Because of their predominance and importance, proper storage, display, and treatment of albumen prints are matters of concern in the field of photographic conservation. In particular, aqueous treatment methods have come under scrutiny (Swan, 1981; Messier and Vitale, 1993). The common reasons for water-base treatment are that 1) aqueous surface cleaning is a quick and effective means for removing dirt and accretions which collect over time, 2) aqueous immersion is often a reliable method for removing an albumen photograph from a damaged or acidic mount which may be contributing to image degradation, and 3) the washing of albumen prints may reduce the presence of yellow degradation products in the albumen/image layer and in the paper support. The former two points are undeniable conservation goals since the long-term preservation of the photograph is enhanced. However, attempts at reducing yellowing are intended to restore the original appearance of albumen prints even though the yellowing may be caused by silver organo-metallic complexes that are inherent to the albumen medium.
Recent work (Messier and Vitale, 1994) shows that aqueous treatments increase the cracking of the albumen layer and have no effect in decreasing albumen yellowing. The most startling result is the magnitude of average crack width increase. Cracks increase 81% from an average of 10.8 µm to 19.5 µm A typical aqueous treatment also has the effect of reducing the gloss of albumen prints by 11.8%. Following these experiments a study of the fundamental mechanical and dimensional properties was undertaken (Vitale and Messier, 1994) to analyze and quantify the impact of water on albumen prints. Moisture sorption/dimensional response data indicate that unsupported albumen exhibits massive swelling and shrinkage: 17% between 15% and 85% RH.
Fig. 2. Effect or RH cycling on unsupported albumen.
Figure 2 shows large swelling and shrinkage and the effect of the one-time moisture relaxation on unsupported albumen. Mechanical stress-strain data show that the albumen is weak (tensile strength 62 psi) and can strain only 1.4% before failure. While the expansion and contraction of the albumen/image layer is restricted by the paper base, the continued active behavior of historic albumen prints (following a minimum of 2-3 previous cycles of wetting and drying) indicates that a substantial potential for cracking in artifacts still exists. Strain develops in the albumen/image layer as a result of the massive shrinkage of the albumen layer during the desorption phase of a relative humidity cycle. Failure results when the strain exceeds the 1.4% stretch capability because the tensile strength of the albumen is so low. The source of the expansion of preexisting cracks is therefore the release of the strain developed during desorption. The use of the environmental electron scanning microscope was a pivotal part of this study. It was possible to observe the effect of wetting and drying on the cracking of albumen prints rather than viewing coated and desiccated versions of the material provided by imaging in the SEM. Of primary importance, the data gained from these experiments provided empirical evidence of the crack width increase after exposure to water.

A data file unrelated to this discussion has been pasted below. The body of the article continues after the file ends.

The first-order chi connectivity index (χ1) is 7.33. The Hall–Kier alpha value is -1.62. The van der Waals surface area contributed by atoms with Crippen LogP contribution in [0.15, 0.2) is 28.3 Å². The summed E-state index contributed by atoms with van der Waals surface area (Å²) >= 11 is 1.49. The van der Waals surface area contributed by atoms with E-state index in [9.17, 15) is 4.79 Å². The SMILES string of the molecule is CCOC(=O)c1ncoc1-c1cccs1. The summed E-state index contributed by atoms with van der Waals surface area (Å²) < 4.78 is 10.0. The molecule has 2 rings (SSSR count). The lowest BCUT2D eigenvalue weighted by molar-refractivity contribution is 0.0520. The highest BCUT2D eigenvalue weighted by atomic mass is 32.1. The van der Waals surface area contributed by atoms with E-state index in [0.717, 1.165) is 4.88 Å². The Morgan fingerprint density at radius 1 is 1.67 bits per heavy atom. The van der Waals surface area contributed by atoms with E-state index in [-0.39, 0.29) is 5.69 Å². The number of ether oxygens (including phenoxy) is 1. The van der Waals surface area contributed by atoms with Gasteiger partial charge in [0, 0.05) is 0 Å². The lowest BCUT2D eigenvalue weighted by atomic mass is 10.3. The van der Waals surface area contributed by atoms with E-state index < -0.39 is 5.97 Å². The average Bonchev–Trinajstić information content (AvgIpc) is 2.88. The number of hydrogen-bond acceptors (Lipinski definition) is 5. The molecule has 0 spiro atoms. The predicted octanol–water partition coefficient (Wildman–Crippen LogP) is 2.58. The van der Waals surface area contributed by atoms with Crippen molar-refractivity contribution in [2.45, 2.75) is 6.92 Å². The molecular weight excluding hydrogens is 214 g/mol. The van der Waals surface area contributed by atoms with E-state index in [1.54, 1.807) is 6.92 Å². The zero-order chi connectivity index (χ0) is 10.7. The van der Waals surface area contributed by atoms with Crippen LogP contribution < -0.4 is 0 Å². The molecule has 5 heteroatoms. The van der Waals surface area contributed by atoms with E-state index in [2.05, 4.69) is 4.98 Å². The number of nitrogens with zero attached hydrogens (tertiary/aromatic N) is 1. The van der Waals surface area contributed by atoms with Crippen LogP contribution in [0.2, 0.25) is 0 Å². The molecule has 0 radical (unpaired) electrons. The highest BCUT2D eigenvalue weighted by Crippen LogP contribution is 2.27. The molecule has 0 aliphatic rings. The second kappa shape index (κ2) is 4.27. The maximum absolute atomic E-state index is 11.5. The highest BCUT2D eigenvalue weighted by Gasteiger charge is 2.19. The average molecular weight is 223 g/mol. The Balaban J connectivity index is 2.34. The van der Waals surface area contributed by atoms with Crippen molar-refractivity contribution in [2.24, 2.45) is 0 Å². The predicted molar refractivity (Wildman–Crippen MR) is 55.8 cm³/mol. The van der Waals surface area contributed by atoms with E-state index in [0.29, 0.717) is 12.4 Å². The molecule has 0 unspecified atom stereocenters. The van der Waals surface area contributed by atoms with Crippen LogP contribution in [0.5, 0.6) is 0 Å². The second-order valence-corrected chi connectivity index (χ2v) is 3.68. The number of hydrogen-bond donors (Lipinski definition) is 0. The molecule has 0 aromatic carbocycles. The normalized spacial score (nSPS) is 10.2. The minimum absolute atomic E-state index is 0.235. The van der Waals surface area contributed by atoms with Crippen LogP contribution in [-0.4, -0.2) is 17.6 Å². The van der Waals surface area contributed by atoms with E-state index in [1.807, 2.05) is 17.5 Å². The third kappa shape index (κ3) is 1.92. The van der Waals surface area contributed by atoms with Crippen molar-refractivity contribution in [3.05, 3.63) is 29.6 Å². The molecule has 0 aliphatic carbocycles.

The examples of historic albumen prints required no special preparation. Samples used for the normal to the surface views were cut into small rectangles and adhered to the flat surfaces of metal mounts with standard high purity silver paint used for SEM preparation. The samples used for cross-section views were cut with a single firm stroke of a new #11 scalpel blade on a standard (3) handle.
The new blade helped insure a clean cut. The cross-section samples were then placed into a deeply grooved mount with a clamping face. The mount incorporated no adhesive and the mechanical clamping option was not used; the samples could expand, contract, and distort freely within the approximately 0.5 mm slot. The samples were cut from expendable nineteenth-century albumen prints from a private collection. The size of samples was approximately 32 mm.